Appeals & Response Plans
- Myanmar: Floods and Landslides - Jul 2017
- Tropical Cyclone Mora - May 2017
- Myanmar: Floods - Jun 2016
- Tropical Cyclone Roanu - May 2016
- South-East Asia: Drought - 2015-2017
- Tropical Cyclone Komen - Jul 2015
- Myanmar: Floods and Landslides - Jul 2015
- Myanmar: Floods - Jul 2014
- Myanmar: Floods - Aug 2013
- Tropical Cyclone Mahasen - May 2013
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- Myanmar: OCHA Humanitarian Update on the Situation in Kachin State, 2 February 2018
Burma is set to receive hundreds of millions of pounds from the Global Fund to tackle AIDS, TB and malaria.
At its conference in Ethiopia last week, the Global Fund agreed to provide approximately US$ 111 million from 2011 to 2013 and up to US$ 288 million over five years to fight these killer diseases.
The news is a massive boost for an estimated 238,000 Burmese people living with HIV - one of the highest infection rates in Asia - and for a country where thousands die each year from TB and malaria.
The Global Fund announcement comes after a successful proposal from a variety of …
Every year the deaths of more than three million children under five - equivalent to the total UK population of that age - are attributable to undernutrition and yet the problem is being given low international priority.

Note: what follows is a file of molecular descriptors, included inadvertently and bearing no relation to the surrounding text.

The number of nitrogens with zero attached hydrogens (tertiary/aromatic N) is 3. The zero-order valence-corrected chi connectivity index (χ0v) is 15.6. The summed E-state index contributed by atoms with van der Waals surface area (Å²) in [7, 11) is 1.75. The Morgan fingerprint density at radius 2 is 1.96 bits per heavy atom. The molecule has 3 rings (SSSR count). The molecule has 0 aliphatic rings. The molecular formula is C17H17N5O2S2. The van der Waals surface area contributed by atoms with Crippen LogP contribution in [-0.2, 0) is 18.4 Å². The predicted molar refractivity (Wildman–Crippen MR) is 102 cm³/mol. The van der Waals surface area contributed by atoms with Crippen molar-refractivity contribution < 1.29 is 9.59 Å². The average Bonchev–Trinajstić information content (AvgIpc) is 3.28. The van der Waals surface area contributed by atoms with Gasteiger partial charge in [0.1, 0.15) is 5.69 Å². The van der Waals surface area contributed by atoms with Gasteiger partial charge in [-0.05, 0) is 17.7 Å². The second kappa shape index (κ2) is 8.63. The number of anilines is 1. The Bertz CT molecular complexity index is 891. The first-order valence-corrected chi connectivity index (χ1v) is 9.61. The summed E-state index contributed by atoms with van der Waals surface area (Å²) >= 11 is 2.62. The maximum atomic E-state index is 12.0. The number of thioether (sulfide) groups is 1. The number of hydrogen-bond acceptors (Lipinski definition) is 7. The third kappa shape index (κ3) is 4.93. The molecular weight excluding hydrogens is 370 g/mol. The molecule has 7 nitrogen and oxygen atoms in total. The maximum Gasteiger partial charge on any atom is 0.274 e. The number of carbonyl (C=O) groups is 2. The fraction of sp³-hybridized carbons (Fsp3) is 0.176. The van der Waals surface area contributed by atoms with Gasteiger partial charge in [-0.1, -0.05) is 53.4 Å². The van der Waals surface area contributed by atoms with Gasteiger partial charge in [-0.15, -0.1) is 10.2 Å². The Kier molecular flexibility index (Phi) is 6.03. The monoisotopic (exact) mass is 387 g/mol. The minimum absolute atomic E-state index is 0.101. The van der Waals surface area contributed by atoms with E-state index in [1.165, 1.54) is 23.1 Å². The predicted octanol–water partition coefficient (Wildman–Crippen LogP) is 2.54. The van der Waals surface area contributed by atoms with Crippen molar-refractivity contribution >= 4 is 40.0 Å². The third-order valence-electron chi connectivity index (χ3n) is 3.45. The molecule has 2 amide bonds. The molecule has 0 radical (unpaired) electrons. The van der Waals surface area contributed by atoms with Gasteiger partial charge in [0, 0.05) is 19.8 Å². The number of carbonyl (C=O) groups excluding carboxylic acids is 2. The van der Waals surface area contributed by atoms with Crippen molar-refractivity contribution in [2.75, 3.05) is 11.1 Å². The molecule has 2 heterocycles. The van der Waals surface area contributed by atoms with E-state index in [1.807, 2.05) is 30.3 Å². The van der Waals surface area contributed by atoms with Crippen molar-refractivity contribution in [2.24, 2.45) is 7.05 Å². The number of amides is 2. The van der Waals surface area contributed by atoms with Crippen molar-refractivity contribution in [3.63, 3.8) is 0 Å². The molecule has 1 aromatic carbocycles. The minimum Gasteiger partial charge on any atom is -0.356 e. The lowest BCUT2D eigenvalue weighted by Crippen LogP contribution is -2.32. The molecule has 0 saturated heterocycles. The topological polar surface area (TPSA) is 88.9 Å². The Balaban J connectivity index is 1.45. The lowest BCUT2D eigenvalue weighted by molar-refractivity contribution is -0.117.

This is according to a new report published by the Department for International Development which will form the evidence base for their forthcoming Nutrition Strategy.
80 percent of the world's undernourished children under 5 years of age live in just 20 countries .
Nobody is immune from the impact of the current global economic crisis, from large banks in the US to car manufacturers in Japan, and even trishaw operators in the Burmese city of Mandalay.
U Kan Saung has seen his business drop since the beginning of the year and, with a toddler at home and another child in primary school, he's struggling to make ends meet.
"I've been a trishaw driver by the central market for the last 15 years," he says, "earning anything between $2 and $4 per day.
Weathering the storm
Bodies lay strewn across the flattened landscape. In the worst hit places, not even remnants of houses were visible. "The village looked like a cemetery," says Win Teingi, a young teacher from Ye-Dwin-Gone in the eastern delta. "Everything was quiet. No one knew what to do".
Win Teingi, 20, is a survivor of the terrible cyclone which struck Burma's Irrawaddy Delta on May 2 2008, killing 140,000 people and leaving millions more bereaved and displaced.